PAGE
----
NEW YORK, NY -- Prices in the New York-Northern New Jersey-Long Island area, as measured by the Consumer Price Index for All Urban Consumers (CPI-U), rose for the sixth consecutive month, up 0.3 percent in June, the U.S. Bureau of Labor Statistics reported today. Chief Regional Economist Martin Kohli attributed the increase primarily to higher prices for energy. (Data in this report are not seasonally adjusted.
Accordingly, month-to-month changes may reflect the impact of seasonal influences.)
Over the year, the CPI-U was up 1.0 percent. (See table A.) The index for all items less food and energy increased 2.0 percent. (See chart 1.) Higher prices for shelter drove the 12-month change in both indexes.
The food index ticked up 0.1 percent, following a 0.5-percent decrease in May. Prices for food at home were unchanged. Price increases for fresh fish and seafood, apples, and baby food were offset by price declines for other groceries, including lettuce and cheese. Prices for food away from home edged up 0.2 percent.
Over the year, the food index rose 0.4 percent, reflecting a 3.2-percent increase for away-from-home food prices which was largely offset by a 1.6-percent decline in at-home food prices.
The energy index recorded its fourth consecutive increase, a rise of 4.2 percent. The June advance was primarily driven by a 5.5-percent increase in household energy prices. Electricity prices jumped 8.8 percent with seasonal surcharges. Higher prices were also recorded for natural gas (0.2 percent) and for fuel oil. Gasoline prices also rose (2.2 percent), but at a slower rate than each of the two prior months.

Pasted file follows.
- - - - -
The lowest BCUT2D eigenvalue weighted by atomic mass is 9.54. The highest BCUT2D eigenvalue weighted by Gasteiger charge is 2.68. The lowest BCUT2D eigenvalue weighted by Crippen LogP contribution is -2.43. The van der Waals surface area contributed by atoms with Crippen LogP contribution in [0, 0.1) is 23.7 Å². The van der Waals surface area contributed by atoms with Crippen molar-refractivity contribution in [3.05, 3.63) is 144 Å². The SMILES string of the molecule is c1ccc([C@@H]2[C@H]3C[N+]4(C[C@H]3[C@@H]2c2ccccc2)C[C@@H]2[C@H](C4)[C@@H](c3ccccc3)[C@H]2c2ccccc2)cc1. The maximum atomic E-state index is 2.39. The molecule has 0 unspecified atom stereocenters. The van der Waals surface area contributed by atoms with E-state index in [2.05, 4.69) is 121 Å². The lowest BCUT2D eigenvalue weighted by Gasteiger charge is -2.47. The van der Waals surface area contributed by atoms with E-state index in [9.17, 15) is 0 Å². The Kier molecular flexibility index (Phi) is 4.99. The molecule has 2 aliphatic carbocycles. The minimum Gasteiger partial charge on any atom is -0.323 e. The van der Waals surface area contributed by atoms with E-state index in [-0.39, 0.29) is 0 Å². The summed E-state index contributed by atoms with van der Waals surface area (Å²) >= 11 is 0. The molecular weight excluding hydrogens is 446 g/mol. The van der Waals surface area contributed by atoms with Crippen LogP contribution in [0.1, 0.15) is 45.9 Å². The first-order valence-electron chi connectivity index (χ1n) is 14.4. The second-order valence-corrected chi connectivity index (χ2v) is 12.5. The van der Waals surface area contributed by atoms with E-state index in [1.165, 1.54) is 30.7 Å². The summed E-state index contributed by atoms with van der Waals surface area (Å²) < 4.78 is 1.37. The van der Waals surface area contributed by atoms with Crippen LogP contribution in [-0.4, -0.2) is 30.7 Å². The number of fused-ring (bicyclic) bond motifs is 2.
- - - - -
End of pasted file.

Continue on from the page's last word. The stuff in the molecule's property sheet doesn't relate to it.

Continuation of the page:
From June 2015 to June 2016, energy prices dropped 10.2 percent. Gasoline prices fell 16.0 percent. Household energy prices were down 6.0 percent, with lower charges for electricity (-4.9 percent) and for natural gas (-1.1 percent).
AllitemslessfoodandenergyThe index for all items less food and energy was unchanged in June. A 4.4-percent decline in prices for apparel, not uncommon at this time of year, along with lower prices for household furnishings and for new and used motor vehicles, were offset by price increases for shelter (0.3 percent) and for medical care (1.2 percent). Within shelter, prices rose 0.4 percent for owners’ equivalent rent and 0.1 percent for residential rent.
For the year ended in June 2016, the index for all items less food and energy increased 2.0 percent. Shelter prices rose 3.1 percent, reflecting a 3.6-percent increase in residential rent and a 2.9-percent rise in owners’ equivalent rent. Medical care prices advanced 5.1 percent, and prices for other goods and services increased 2.7 percent. No other category recorded an increase exceeding 2.0 percent.